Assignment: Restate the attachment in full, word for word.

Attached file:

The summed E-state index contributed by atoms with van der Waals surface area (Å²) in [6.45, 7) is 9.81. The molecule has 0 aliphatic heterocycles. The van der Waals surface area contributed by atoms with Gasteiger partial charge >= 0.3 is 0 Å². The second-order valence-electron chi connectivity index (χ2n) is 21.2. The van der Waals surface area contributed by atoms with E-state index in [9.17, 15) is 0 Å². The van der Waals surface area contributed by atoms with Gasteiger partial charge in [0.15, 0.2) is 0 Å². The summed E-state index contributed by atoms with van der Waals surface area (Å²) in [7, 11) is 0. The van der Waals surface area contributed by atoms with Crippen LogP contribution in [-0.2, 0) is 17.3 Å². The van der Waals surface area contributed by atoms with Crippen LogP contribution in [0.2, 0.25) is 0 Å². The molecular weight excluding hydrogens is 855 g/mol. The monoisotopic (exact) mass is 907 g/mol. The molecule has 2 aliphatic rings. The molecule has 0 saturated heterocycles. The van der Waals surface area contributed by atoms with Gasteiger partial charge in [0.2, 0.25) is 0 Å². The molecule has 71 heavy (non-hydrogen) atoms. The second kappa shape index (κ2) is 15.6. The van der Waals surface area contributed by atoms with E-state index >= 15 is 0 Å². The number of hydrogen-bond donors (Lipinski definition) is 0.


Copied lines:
The summed E-state index contributed by atoms with van der Waals surface area (Å²) in [6.45, 7) is 9.81. The molecule has 0 aliphatic heterocycles. The van der Waals surface area contributed by atoms with Gasteiger partial charge >= 0.3 is 0 Å². The second-order valence-electron chi connectivity index (χ2n) is 21.2. The van der Waals surface area contributed by atoms with E-state index in [9.17, 15) is 0 Å². The van der Waals surface area contributed by atoms with Gasteiger partial charge in [0.15, 0.2) is 0 Å². The summed E-state index contributed by atoms with van der Waals surface area (Å²) in [7, 11) is 0. The van der Waals surface area contributed by atoms with Crippen LogP contribution in [-0.2, 0) is 17.3 Å². The van der Waals surface area contributed by atoms with Crippen LogP contribution in [0.2, 0.25) is 0 Å². The molecular weight excluding hydrogens is 855 g/mol. The monoisotopic (exact) mass is 907 g/mol. The molecule has 2 aliphatic rings. The molecule has 0 saturated heterocycles. The van der Waals surface area contributed by atoms with Gasteiger partial charge in [0.2, 0.25) is 0 Å². The molecule has 71 heavy (non-hydrogen) atoms. The second kappa shape index (κ2) is 15.6. The van der Waals surface area contributed by atoms with E-state index >= 15 is 0 Å². The number of hydrogen-bond donors (Lipinski definition) is 0.